How real-world data is boosting science education

How real-world data is boosting science education

A new program is sharing key research findings with NSW teachers to help them inform classroom activities and improve students’ education in science.

The Data Sets Program, run by Australia's Nuclear Science and Technology Organisation (ANSTO), gives students access some of Australia’s top scientific research data, helping them broaden their understanding of scientific concepts.

The announcement comes amid reports that show an improvement in science education in Australian schools. In February, the NAP – Science Literacy assessment found that Australian students’ understanding of scientific concepts is improving, particularly in the Primary years.

The science literacy assessments show that at the national level, 58% of Year 6 students attained the proficient standard – the highest percentage of students to achieve it since the assessments were introduced.

‘Informing discussion about real-world problems’
ANSTO’s new program lets students analyse data measuring greenhouse gas levels in Antarctic ice, radionuclides in medicine used to treat health conditions like cancer, and air pollution impacts from bushfires.

“This is about providing real-world data sets to inform discussions about real-world problems in classrooms and getting kids to think not just about science knowledge but its exciting applications,” Rod Dowler, ANSTO Discovery Centre leader, said.

Through the Data Sets program, ANSTO shares fieldwork research findings and corresponding learning worksheets with Years 9-12 Science teachers across Australia.

The program supports the Australian Curriculum for Years 9-12 Science, addressing not only knowledge components for each subject, but also crucial inquiry skills and an understanding of the impact of science on society.

Dowler said the program helps form the basis of engaging classroom activities whilst giving students a glimpse of what life as a scientist looks like.

“This is about providing NSW Schools with access to the most up-to-date information in real world science - helping teachers develop lesson plans that have a positive impact on student learning,” he said.

“ANSTO’s Data Sets program allows students to work with real data and analyse it to formulate their own conclusions - just as scientists do”.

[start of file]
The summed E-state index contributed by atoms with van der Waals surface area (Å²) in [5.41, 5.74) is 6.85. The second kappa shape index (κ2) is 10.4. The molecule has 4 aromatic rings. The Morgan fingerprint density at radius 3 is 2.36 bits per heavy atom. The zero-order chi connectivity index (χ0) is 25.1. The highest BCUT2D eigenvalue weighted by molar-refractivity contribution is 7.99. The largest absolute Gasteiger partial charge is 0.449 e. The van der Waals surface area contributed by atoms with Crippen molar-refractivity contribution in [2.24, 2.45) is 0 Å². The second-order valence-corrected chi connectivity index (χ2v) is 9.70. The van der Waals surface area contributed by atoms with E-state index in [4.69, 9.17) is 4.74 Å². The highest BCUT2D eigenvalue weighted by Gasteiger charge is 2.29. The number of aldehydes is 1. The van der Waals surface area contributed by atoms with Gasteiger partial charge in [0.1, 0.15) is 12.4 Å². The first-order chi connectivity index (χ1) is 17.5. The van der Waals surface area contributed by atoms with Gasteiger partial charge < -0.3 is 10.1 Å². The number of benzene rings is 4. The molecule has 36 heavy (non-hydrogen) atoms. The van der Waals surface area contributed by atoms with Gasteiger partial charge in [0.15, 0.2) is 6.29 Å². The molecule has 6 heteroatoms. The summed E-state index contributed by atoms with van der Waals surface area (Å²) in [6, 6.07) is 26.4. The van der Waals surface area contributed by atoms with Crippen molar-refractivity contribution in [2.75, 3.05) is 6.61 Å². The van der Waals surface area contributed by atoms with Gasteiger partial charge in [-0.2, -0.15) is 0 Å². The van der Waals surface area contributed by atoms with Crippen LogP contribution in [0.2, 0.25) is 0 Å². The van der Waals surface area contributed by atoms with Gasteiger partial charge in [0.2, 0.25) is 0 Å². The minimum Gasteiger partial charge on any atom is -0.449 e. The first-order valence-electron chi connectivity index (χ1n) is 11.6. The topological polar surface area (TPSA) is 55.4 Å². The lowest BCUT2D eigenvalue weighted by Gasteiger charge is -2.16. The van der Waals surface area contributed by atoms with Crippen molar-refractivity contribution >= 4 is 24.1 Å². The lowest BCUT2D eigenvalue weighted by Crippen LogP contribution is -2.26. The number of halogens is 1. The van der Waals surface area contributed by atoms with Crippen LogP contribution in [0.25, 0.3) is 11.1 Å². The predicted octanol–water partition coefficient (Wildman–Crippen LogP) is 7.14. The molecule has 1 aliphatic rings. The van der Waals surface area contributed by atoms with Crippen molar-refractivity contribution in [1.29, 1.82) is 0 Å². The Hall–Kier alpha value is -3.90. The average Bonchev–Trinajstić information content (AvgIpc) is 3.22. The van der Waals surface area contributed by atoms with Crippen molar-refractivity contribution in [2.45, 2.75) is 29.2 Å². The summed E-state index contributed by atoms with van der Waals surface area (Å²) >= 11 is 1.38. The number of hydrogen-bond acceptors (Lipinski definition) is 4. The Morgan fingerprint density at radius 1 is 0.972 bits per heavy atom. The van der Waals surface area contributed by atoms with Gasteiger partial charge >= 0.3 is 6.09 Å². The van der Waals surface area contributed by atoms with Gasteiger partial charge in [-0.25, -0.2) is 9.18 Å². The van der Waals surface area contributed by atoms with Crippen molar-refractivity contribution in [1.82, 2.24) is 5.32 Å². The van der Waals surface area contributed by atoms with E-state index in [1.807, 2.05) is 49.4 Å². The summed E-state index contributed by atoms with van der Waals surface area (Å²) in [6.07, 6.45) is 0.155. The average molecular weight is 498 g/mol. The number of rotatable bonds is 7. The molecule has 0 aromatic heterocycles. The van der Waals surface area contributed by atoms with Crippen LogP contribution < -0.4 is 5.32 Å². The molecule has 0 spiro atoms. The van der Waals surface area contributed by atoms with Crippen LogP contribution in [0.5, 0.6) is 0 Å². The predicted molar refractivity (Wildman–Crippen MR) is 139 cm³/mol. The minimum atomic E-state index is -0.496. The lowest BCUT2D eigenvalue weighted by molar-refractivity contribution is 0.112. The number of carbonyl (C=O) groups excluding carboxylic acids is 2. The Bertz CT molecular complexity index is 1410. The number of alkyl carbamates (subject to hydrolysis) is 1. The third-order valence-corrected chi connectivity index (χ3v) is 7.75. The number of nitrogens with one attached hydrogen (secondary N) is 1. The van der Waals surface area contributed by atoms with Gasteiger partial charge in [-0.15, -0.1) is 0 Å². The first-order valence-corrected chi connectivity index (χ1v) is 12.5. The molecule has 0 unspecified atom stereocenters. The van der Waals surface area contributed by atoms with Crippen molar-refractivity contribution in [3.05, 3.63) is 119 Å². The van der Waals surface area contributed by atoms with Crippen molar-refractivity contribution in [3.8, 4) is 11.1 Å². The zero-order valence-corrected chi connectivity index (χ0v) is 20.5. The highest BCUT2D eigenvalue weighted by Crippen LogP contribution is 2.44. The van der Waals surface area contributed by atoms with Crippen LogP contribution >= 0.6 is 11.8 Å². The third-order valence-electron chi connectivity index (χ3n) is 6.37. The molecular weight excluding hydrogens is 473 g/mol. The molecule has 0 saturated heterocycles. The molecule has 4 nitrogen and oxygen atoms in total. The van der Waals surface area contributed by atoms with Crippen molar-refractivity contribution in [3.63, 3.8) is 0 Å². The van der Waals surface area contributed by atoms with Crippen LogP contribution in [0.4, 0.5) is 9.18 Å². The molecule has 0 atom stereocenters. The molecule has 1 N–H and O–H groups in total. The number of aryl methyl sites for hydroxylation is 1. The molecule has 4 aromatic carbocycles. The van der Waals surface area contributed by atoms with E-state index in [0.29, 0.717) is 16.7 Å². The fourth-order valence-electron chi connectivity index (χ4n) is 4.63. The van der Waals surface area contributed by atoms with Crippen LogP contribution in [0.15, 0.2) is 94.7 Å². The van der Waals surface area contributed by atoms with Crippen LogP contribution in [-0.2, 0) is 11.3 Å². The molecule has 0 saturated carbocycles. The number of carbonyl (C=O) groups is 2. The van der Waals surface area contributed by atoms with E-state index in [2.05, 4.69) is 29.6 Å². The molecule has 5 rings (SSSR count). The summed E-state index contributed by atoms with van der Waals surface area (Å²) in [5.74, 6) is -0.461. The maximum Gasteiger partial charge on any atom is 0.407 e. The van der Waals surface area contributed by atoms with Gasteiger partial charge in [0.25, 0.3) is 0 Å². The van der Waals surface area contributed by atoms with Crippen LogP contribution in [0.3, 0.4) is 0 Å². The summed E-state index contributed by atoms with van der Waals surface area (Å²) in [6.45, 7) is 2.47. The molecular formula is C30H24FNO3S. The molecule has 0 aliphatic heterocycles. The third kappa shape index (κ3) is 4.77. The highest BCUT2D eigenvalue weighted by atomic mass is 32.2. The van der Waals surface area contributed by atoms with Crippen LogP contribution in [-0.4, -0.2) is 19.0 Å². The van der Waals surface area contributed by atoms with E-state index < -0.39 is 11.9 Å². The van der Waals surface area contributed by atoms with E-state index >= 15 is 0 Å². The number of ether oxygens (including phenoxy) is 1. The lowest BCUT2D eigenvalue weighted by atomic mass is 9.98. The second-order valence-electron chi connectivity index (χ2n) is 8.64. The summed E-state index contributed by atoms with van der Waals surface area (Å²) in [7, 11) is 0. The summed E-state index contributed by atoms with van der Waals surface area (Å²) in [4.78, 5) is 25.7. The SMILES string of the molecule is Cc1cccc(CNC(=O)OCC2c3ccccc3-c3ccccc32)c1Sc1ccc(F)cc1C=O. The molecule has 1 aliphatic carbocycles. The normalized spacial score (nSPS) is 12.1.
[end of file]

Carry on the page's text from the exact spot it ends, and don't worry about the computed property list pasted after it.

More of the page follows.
Dowler said the last data set was centred on measuring greenhouse gas levels in Antarctic ice to monitor climate change, the next one is about radionuclides in medicine - which are used to treat a variety of health conditions including cancer.

“This program reinforces to students how life-changing medical, environmental and technological solutions are all made possible because of people with core STEM skills,” he said.

‘Relevant to every industry and workplace’
Kerry Sheehan, Science Curriculum Inspector at NSW Education Standards Authority said the program directly aligns with the NSW science curriculum.

“These data sets can be used as the basis for depth studies in Year 11 and 12 Chemistry, Physics, Biology, Investigating Science and Earth and Environmental Science,” Sheehan said.

“The new NSW Science Extension course mandates that students manipulate and investigate large data sets. ANSTO’s data sets are extremely valuable to teachers and students alike as they give insight into phenomena in a real-world context”.

Sheehan added that an understanding of data, how it can be managed and manipulated is “becoming more and more relevant in every industry and workplace”.

The Head Science Teacher at Kirrawee High School, Brett McKay, said the program is a great way for students to witness the real-life impacts of science on the world.

"Being able to interpret and draw solutions from real and complex data, just as this program teaches students to do, is an important skill that will help in many ways throughout their life,” McKay said.

"The students who took part in this program really enjoyed utilising real-world data, particularly in regard to seeing how their solutions could directly impact the pollution around Sydney”.